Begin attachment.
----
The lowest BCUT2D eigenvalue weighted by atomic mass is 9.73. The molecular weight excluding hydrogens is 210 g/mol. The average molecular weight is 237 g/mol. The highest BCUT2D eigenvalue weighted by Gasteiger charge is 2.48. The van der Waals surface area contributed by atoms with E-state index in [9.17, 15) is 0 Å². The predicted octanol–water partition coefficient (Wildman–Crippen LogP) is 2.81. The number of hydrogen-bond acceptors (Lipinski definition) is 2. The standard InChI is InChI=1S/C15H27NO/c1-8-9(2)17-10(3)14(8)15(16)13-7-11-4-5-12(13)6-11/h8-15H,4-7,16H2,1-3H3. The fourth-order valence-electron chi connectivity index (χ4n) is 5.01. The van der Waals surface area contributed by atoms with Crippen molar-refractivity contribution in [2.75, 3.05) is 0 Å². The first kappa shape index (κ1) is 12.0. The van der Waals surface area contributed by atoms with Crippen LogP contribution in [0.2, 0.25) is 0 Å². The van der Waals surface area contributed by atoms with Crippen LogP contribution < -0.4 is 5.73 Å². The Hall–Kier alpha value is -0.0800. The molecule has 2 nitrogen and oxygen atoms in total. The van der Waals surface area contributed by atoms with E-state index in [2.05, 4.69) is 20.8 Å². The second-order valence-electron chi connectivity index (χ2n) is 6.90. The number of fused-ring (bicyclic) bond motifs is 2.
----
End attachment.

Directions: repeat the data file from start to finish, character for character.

The lowest BCUT2D eigenvalue weighted by atomic mass is 9.73. The molecular weight excluding hydrogens is 210 g/mol. The average molecular weight is 237 g/mol. The highest BCUT2D eigenvalue weighted by Gasteiger charge is 2.48. The van der Waals surface area contributed by atoms with E-state index in [9.17, 15) is 0 Å². The predicted octanol–water partition coefficient (Wildman–Crippen LogP) is 2.81. The number of hydrogen-bond acceptors (Lipinski definition) is 2. The standard InChI is InChI=1S/C15H27NO/c1-8-9(2)17-10(3)14(8)15(16)13-7-11-4-5-12(13)6-11/h8-15H,4-7,16H2,1-3H3. The fourth-order valence-electron chi connectivity index (χ4n) is 5.01. The van der Waals surface area contributed by atoms with Crippen molar-refractivity contribution in [2.75, 3.05) is 0 Å². The first kappa shape index (κ1) is 12.0. The van der Waals surface area contributed by atoms with Crippen LogP contribution in [0.2, 0.25) is 0 Å². The van der Waals surface area contributed by atoms with Crippen LogP contribution < -0.4 is 5.73 Å². The Hall–Kier alpha value is -0.0800. The molecule has 2 nitrogen and oxygen atoms in total. The van der Waals surface area contributed by atoms with E-state index in [2.05, 4.69) is 20.8 Å². The second-order valence-electron chi connectivity index (χ2n) is 6.90. The number of fused-ring (bicyclic) bond motifs is 2.